Seckford Hall - History Special
Michael Bunn has called Seckford Hall home for over 50 years. As a boy he explored its rambling Tudor frame, watching builders at work as they converted family home into family run hotel. He knows every nook, every inch; indeed it’s all he has known as a home. And yet still he finds the building and its grounds to be a constant source of inspiration. Like their predecessors stretching back over five centuries, Michael and his wife, Christine, treat the building as a living entity, to be nurtured and gently developed.
The property sits wedged in a natural hollow a mile west of Woodbridge. On first approach, as you pass the towering gatehouse and head down the winding drive, it’s breath taking. A sprawl of chimney and castellation, the house is both rigid and relaxed. The geometric design and formality of grandeur have been tempered by time, and the softly worn red brick is wholly inviting.
Seckford Hall has remained a home to the Bunn family since Michael’s father bought the property in 1951. Augmented and renovated, in their hands this Tudor mansion has become a much loved country hotel. Today, it boasts all the comfortable luxury of a modern hotel – bedrooms, suites, a swimming pool, banqueting hall and restaurant are integral to the Seckford Hall experience – but at heart the building remains a family residence.
The hall as it appears today began taking shape in the 1530s, yet the building’s origins probably predate this by as much as a century. Timber fragments found in the hall suggest that the Tudor structure was built around an earlier house. Both buildings seem to have been the work of the Seckford family; the former most likely built by Thomas Seckford, the latter by his son, also called Thomas, but known more fully as Thomas the Settler having sold the outlying manor of Hackford and consolidated his Suffolk estates. The Manor of Seckford and the accompanying title can be traced back to the reign of Edward I.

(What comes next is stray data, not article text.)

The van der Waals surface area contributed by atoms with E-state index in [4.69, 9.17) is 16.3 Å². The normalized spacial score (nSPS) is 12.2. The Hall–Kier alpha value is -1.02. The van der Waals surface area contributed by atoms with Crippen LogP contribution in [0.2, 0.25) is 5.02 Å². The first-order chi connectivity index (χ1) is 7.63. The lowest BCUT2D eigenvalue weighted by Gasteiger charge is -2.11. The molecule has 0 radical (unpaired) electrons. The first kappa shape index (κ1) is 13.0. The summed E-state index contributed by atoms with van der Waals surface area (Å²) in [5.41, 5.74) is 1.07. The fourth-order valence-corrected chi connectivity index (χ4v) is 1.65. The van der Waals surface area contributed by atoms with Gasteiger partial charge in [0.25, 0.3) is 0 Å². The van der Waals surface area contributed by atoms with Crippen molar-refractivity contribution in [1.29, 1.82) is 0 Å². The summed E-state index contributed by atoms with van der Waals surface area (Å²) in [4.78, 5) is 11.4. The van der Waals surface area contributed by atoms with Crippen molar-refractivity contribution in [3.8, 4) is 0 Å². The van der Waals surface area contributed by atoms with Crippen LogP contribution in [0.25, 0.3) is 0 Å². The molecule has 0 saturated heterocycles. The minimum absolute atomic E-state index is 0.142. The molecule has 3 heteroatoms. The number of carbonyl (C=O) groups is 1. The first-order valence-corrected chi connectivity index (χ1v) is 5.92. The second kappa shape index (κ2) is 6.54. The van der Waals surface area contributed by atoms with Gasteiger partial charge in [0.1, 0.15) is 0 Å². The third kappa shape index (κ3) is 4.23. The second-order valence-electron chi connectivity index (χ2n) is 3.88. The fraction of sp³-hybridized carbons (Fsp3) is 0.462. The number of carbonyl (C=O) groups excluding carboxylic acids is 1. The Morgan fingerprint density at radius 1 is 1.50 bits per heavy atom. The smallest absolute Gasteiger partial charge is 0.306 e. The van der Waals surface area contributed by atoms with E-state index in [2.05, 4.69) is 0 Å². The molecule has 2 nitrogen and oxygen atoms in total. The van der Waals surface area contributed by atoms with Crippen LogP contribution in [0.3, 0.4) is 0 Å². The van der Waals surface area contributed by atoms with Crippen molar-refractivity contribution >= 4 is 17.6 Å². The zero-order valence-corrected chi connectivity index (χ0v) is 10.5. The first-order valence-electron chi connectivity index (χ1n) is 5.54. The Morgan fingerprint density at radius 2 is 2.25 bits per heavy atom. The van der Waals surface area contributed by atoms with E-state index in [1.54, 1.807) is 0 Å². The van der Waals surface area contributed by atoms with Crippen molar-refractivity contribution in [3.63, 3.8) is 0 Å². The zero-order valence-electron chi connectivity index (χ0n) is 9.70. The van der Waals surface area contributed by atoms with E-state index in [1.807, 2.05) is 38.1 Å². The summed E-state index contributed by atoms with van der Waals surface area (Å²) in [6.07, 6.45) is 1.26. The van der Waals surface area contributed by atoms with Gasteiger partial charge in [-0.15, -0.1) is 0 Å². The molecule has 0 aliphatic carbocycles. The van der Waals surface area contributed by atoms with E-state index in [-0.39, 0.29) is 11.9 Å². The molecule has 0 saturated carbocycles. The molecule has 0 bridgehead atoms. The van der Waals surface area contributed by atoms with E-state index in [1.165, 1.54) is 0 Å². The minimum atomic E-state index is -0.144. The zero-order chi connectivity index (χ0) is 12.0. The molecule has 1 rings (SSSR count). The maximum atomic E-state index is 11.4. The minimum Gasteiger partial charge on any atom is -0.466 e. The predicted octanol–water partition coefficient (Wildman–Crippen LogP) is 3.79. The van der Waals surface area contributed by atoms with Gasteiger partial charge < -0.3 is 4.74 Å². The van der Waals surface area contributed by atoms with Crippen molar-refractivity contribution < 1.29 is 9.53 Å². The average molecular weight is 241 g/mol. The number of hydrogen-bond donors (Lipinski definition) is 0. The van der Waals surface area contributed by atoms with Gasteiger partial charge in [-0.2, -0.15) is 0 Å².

The fabric of the building was woven from its environment. Built from bricks made of alluvial mud from the nearby River Deben, the hall seems to rise organically from the soil. It was built in the traditional ‘E’ shape, common to large houses in Elizabeth I’s reign. Originally the large front door would have opened straight into the Great Hall, a miniature baronial hall around which life at the house would unfold. Three of the walls supported a balcony, the forth was dominated by stone framed widows that lit the room. The physical changes to this Great Hall capture Seckford’s evolution in miniature: much of the original soul remains, yet the last century has found addition and amendment redefining the actual space.
Sir Ralph Harwood, former financial secretary to King George V, instigated much of this change. It was Sir Ralph who purchased the hall from a demolition contractor in May 1940, only to see the building commandeered by troops six weeks later. He regained the property in October 1945 and, early in 1946, began restoring and modernising the neglected property. Much of what he did wouldn’t win approval at the local planning department today.